New York Knicks: It Will Be Difficult to Find Minutes for Michael Beasley 3
MILWAUKEE, WI - APRIL 20: Michael Beasley #9 of the Milwaukee Bucks reacts to a three-point shot against the Toronto Raptors during the first half of Game Three of the Eastern Conference Quarterfinals during the 2017 NBA Playoffs at the BMO Harris Bradley Center on April 20, 2017 in Milwaukee, Wisconsin. NOTE TO USER: User expressly acknowledges and agrees that, by downloading and or using this photograph, User is consenting to the terms and conditions of the Getty Images License Agreement. (Photo by Stacy Revere/Getty Images)

It will be difficult for New York Knicks head coach Jeff Hornacek to find minutes for forward Michael Beasley.

The reoccurring notion surrounding the New York Knicks is that they’re not a playoff team, but free agent signee Michael Beasley begs to differ.

“Do I see us better than a 30-win team in Vegas? Listen, I don’t even go to Vegas. So yeah, I do. I think we’ve got a position to be not only a playoff team but a five-, six-seed team if we do it right.” Beasley told Stefan Bondy of the New York Daily News.

Don’t tell the former number two pick that the Knicks aren’t a force to be reckoned with offensively either.

“Tim Hardaway Jr., Carmelo Anthony, Kristaps Porzingis and myself — those are four guys that can score 25 points per game.”

At the end of the day, while Beasley’s confidence surrounding his teammates, as well as his own game is admirable, it will be difficult for him to find minutes in Jeff Hornacek’s offense based on the pieces already in place.

Beasley, a frontline player, comes to the Knicks after an encouraging 2016-17 campaign with the Milwaukee Bucks. Posting 9.4 points per game, while shooting a career-high 53.2 percent from the field in 16.7 minutes a night, Beasley was an efficient product on the offensive end for head coach Jason Kidd and the Bucks.

Attacking the rim at will and taking opposing defenses one-on-one, Beasley has always played with an attacking mindset. What also contributed heavily to his game last year, though, was his play from beyond the arc.

Shooting a career-high 41.9 percent from long distance last season, Beasley saw an improvement in his perimeter play.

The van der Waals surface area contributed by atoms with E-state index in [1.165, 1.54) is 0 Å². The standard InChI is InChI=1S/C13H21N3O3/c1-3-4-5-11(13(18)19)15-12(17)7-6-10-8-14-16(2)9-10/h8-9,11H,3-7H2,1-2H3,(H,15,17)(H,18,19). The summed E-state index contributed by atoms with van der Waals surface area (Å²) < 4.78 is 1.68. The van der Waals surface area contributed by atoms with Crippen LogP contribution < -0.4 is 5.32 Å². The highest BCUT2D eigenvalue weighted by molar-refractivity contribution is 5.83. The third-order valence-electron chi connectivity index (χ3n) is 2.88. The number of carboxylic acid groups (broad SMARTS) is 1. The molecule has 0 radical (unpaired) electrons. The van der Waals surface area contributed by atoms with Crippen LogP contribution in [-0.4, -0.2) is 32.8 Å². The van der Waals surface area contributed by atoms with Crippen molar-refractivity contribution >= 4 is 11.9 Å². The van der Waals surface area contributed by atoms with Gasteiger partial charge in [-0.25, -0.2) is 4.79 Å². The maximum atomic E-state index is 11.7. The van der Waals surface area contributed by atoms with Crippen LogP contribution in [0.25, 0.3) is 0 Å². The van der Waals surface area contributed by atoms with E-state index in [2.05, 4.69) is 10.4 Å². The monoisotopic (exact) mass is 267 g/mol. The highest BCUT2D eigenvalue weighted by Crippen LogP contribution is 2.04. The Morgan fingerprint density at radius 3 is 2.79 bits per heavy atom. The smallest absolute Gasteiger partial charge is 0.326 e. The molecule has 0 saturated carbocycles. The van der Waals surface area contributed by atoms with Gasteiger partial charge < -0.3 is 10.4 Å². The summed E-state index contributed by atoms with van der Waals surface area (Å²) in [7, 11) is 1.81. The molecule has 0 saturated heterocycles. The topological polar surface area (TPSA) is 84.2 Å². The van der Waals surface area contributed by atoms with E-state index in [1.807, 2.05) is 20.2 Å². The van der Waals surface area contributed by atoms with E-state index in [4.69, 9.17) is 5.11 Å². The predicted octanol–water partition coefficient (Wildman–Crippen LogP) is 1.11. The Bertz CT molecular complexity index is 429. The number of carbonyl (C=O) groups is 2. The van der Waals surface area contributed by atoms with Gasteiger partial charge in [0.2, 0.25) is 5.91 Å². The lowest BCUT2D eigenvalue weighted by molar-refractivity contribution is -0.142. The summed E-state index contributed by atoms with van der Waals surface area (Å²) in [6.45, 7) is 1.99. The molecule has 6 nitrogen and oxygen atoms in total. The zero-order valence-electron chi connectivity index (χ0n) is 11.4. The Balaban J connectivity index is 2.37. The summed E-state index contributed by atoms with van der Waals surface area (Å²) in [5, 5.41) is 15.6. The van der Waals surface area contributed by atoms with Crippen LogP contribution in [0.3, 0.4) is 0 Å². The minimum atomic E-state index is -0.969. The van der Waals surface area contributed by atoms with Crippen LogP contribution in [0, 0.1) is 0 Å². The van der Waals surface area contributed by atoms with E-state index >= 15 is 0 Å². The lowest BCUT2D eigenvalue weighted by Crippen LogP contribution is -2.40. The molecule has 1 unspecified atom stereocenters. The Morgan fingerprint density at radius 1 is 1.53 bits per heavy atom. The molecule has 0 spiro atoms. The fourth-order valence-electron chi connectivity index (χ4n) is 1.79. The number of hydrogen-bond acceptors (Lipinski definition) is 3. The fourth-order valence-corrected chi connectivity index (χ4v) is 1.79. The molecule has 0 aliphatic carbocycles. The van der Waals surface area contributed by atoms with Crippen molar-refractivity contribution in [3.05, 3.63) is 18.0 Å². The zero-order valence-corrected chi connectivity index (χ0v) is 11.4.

The biggest knock on Beasley’s game is his suspect defense. He’s not adept at defending his man and struggles to guard the perimeter. That said, he believes he’s a better defender than his reputation leads many to believe.

“I am not as bad a defender as you say I am,” he told Bondy. “My help-side defense has been (shaky), I’ll give you that. But not a lot of people can score on me on the ball.”

Overall, Beasley’s scoring prowess makes him an intriguing piece for Hornacek and company. But his underwhelming defensive play and the depth the Knicks possess out on the perimeter will make it hard for Beasley to find minutes.

BOSTON, MA – JANUARY 18: Jeff Hornacek of the New York Knicks looks on during the first half against the Boston Celtics at TD Garden on January 18, 2017 in Boston, Massachusetts. NOTE TO USER: User expressly acknowledges and agrees that, by downloading and or using this Photograph, user is consenting to the terms and conditions of the Getty Images License Agreement. (Photo by Maddie Meyer/Getty Images)

Despite the ongoing rumors and speculation about Carmelo Anthony‘s potential departure from New York, the tenured forward remains a Knick; barring an unforeseen trade, he will all but likely be dawning the blue and orange next season — likely resulting in him starting at small forward for a seventh consecutive year.

Anthony’s “wingman” will likely be free agent signee Tim Hardaway Jr. After inking a four-year, $71 million deal to come back to the Big Apple, Hardaway appears to be the Knicks’ set-in-stone shooting guard.

After Anthony and Hardaway, there’s Courtney Lee (who started last season at shooting guard) and Lance Thomas. Both Lee and Thomas provide the Knicks with two-way play and as a result, will be one of the first players off the Hornacek bench.

Second-year forward Mindaugas Kuzminskas will also be in the mix for minutes on the Knicks frontline.

Based on it being highly unlikely that Beasley starts or garners minutes as a backup at either position, the veteran forward will have to garner minutes down low.

With center, Joakim Noah suspended for the first 12 games of the regular season, Kyle O’Quinn will likely garner the majority of minutes as the team’s backup five; that opens up minutes for Beasley at the four.

Beasley could come off the bench and maybe substitute for Willy Hernangomez. In doing so, Anthony and he could play alongside one another on the Knicks frontline, resulting in Kristaps Porzingis playing center.

But once Noah returns, he will absolutely be granted a reasonable amount of minutes — for 72 million reasons — which will negatively affect Beasley’s playing time.

If he truly wishes to make a profound impact in Hornacek’s rotation, Beasley will have to do his thing on the offensive end, but more importantly, become a more sound and respectable defender — which isn’t an easy task for a veteran player.

He could be a spark plug off the bench, but the Knicks depth and his inconsistent defensive play will make it an uphill battle for Beasley to garner playing time.

 

NYY

NYM

NYG

NYJ

NYK

BKN

NYR

NYI

NJD

SJU